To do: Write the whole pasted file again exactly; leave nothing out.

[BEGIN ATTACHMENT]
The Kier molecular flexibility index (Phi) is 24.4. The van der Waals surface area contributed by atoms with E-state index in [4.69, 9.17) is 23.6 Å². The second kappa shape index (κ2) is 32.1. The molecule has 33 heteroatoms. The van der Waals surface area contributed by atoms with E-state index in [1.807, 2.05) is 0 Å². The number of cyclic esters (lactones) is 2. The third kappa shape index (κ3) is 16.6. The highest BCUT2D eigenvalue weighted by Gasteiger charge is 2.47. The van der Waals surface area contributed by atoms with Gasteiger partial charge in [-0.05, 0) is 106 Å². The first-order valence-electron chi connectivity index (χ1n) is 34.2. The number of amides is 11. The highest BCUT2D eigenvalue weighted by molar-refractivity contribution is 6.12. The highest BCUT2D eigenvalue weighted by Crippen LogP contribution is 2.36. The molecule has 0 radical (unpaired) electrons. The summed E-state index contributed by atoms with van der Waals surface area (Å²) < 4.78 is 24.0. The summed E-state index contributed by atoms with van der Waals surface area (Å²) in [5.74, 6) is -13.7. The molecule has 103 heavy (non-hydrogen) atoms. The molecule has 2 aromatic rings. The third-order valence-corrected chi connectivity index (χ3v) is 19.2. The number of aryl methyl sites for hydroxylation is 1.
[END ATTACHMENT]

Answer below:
The Kier molecular flexibility index (Phi) is 24.4. The van der Waals surface area contributed by atoms with E-state index in [4.69, 9.17) is 23.6 Å². The second kappa shape index (κ2) is 32.1. The molecule has 33 heteroatoms. The van der Waals surface area contributed by atoms with E-state index in [1.807, 2.05) is 0 Å². The number of cyclic esters (lactones) is 2. The third kappa shape index (κ3) is 16.6. The highest BCUT2D eigenvalue weighted by Gasteiger charge is 2.47. The van der Waals surface area contributed by atoms with Gasteiger partial charge in [-0.05, 0) is 106 Å². The first-order valence-electron chi connectivity index (χ1n) is 34.2. The number of amides is 11. The highest BCUT2D eigenvalue weighted by molar-refractivity contribution is 6.12. The highest BCUT2D eigenvalue weighted by Crippen LogP contribution is 2.36. The molecule has 0 radical (unpaired) electrons. The summed E-state index contributed by atoms with van der Waals surface area (Å²) < 4.78 is 24.0. The summed E-state index contributed by atoms with van der Waals surface area (Å²) in [5.74, 6) is -13.7. The molecule has 103 heavy (non-hydrogen) atoms. The molecule has 2 aromatic rings. The third-order valence-corrected chi connectivity index (χ3v) is 19.2. The number of aryl methyl sites for hydroxylation is 1.